Gameplay: 8/10 – As I mentioned, there is a tiny bit of a learning curve if you’ve never played a MOBA, or if you’re not used to fast paced competitive and action oriented gameplay. However, through trial and error, you’ll quickly learn to play (and not stand in stuff) (and learn when to run back to base to heal lol).
In the game’s defense, there is a really nice tutorial that walks you through many different game modes. I should have spent more time in the tutorial before rushing out to play with other people online, but let’s be honest, playing with other people is more fun.
There are different game modes including Arena, where you kill gods and minions or escort your minions to the other team’s “goal” (which is a giant portal), while defending your own portal. The other game modes all involve pushing past the enemy defenses by destroying their towers and defending your towers. The other game modes differ in how many “lanes” each map has. Some only have one lane, while others have 2, or 3 lanes.
Some game modes allow you to choose which character you want to play as, while others randomly assign a character to you. You have to be fast to select your character, for one thing, you’re timed, but more importantly, if someone else chooses that god, it becomes unavailable to you for that match, first come, first served.
The different characters all have different abilities and different strengths and weaknesses, so finding one that matches your play style, can be a bit of trial and error at first. I prefer rangers because I can attack and be mobile at the same time, and I can let others take the brunt of the damage.
Anyways, gameplay typically consists of dividing up who to go where in the “lane style” games. You’ll likely be asked to help defend and push through one of the different lanes. Since most matches have more players than lanes, you might have another player to assist you, but not always. The game however, will spawn minions for you (as well as for your opponent), and you can let them charge ahead to take the damage from the enemy towers while you help destroy their towers, gods, and minions.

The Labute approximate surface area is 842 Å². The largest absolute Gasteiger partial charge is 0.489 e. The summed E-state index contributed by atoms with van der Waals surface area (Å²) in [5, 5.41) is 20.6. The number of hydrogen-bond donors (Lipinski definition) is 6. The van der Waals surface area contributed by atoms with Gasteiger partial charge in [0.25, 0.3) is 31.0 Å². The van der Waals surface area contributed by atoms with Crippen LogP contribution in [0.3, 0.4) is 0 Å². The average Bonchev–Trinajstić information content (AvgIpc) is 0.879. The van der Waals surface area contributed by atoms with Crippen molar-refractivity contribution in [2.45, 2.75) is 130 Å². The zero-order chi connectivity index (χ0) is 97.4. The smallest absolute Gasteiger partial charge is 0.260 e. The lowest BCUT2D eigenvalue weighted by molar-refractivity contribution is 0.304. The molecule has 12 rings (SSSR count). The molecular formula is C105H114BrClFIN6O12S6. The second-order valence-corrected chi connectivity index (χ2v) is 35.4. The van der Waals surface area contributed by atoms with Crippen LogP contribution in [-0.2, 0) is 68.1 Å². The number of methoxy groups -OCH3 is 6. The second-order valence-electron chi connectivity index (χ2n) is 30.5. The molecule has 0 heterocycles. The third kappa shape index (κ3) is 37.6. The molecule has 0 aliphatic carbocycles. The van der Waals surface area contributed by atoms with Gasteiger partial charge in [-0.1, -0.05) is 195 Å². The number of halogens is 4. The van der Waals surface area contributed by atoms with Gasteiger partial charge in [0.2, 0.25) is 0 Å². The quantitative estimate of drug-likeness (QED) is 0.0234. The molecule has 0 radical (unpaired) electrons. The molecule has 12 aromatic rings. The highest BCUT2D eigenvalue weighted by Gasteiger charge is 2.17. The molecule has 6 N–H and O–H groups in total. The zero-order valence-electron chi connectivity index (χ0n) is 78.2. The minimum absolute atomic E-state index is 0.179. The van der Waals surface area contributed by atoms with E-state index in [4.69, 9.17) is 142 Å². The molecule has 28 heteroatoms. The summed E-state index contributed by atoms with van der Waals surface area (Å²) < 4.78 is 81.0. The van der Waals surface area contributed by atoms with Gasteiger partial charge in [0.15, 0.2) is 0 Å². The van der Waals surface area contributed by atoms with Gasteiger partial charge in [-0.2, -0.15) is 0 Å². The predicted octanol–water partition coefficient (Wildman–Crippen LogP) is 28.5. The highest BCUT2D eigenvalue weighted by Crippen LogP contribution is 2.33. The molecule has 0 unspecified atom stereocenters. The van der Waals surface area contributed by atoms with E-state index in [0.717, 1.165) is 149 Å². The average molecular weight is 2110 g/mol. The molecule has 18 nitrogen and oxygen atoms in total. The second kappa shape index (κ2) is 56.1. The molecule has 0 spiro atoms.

If at any time, you find yourself overwhelmed, your minions defeated, or low on mana or health, you can return back to your base to heal and also to purchase items, equipment, or upgrade your skills (you can also upgrade skills outside of the base too but inside the base you can take a few minutes to plan your next move.). You can also set skill and item purchases to “auto” which is the default setting. This allows you to not have to worry about remembering to spend skill points or gold, but forces you to give up the customization aspects of building your own character. Because of the fast action nature of this game, I find it easier to just leave everything on auto which lets me focus on the action instead of worrying about the particulars of my character.
These “lane style” games end whenever one team’s “Titan” has been destroyed. To reach the titan you must focus on defeating towers and phoenixes. There are also smaller camps of monsters that award various buffs to your team members.
Arena is much more “free for all” – it’s a small map with no lanes, no towers, no phoenixes, etc, just you against the other team, in an almost olympic sport like event as you try to feed minions into the opponent’s portal while keeping minions out of your own, and killing as many enemy players as possible to earn more points. The arena matches end whenever one team’s point total is taken to zero. The team who still has points remaining is the victor.
In all game modes, your character will always start at level 1 and then quickly gain experience and gold. As you gain levels your character becomes stronger and you can spend skill points to upgrade their abilities or use the money you’ve earned to buy new gear.
There are ranked matches and “tournament seasons” as well for more competitive players – I’ve not tried these features yet.